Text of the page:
In common with the other locks in this section, it is in very poor condition.
Also known simply as Siccaridge Wood Lock (ie. without the 'Lower').
This lock featured a side pond that stretched from Siccaridge Lower to Bathurst Meadow Lock. This was a way of saving water during lock operations and, probably more importantly, reduced the chances of the very short pound between the locks running dry.
There is spill weir incorporated into the masonry of the approach to the lock on the towpath side leading into a funnelled culvert. This would have carried excess water from the canal around the lock, to prevent it flowing over the lock gates.
Siccaridge Wood Lower Lock is part of the top flight up to the summit level. It is one of those on the canal designed to take craft up to the standard dimensions of the Thames barges. It is a little over 90 feet long and about 13 feet wide. It had a rise of 8 feet. It was also one of the locks shortened in 1840-41 by about 20 feet by throwing an arch across the top end of the lock and re-siting the sill and the gates. This was to reduce water consumption in the locks and was possible because by this time shorter ‘long’ boats had replaced the Thames barges on this section.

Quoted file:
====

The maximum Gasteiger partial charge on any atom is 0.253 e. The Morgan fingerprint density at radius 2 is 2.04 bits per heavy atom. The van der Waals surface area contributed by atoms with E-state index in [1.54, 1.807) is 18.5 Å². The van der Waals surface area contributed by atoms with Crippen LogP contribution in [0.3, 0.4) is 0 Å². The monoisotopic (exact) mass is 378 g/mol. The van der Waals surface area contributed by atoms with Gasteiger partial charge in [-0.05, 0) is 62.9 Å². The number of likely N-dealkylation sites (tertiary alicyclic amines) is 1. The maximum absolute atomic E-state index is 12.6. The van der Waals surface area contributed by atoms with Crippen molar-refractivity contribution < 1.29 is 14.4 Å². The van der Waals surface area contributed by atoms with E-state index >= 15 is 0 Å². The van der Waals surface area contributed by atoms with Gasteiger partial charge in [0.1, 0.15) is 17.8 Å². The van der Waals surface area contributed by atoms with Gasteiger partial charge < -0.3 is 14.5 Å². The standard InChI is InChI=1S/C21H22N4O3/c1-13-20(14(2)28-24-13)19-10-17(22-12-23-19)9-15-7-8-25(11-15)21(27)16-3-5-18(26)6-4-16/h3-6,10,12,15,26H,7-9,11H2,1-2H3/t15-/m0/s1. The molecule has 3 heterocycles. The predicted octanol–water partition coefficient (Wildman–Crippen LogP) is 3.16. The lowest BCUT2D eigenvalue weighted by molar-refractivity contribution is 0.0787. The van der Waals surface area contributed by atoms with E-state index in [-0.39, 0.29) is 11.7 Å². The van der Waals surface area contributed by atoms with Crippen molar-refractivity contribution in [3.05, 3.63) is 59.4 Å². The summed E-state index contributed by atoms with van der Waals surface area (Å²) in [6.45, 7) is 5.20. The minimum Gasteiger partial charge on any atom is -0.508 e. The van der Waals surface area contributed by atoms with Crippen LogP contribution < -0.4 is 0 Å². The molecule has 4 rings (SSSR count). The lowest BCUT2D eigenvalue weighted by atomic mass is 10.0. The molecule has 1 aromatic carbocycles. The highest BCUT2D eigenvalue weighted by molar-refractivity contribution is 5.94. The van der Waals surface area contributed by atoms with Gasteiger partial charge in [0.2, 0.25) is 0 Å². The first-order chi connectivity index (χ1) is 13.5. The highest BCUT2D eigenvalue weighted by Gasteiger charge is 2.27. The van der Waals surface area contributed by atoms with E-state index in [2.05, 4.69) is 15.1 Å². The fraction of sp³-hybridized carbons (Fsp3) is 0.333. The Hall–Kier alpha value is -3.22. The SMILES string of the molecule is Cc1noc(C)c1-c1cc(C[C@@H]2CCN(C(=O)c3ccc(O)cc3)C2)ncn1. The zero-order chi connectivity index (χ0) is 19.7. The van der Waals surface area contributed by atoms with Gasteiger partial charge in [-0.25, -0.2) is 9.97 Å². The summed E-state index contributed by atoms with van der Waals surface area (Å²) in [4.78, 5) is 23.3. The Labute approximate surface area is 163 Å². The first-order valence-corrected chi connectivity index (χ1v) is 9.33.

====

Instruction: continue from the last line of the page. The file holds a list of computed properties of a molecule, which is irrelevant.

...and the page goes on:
The chamber is mainly brick lined – with early and later brick - but there are also some sections of stonework and a substantial stone coping and stone-edged recesses for the gates. It is likely that the chamber was originally stone-lined. There are two sets of recesses at the top end of the lock, one for the original gates and the other the result of the shortening of the lock. Much of the ironwork seems simply to have been reset.
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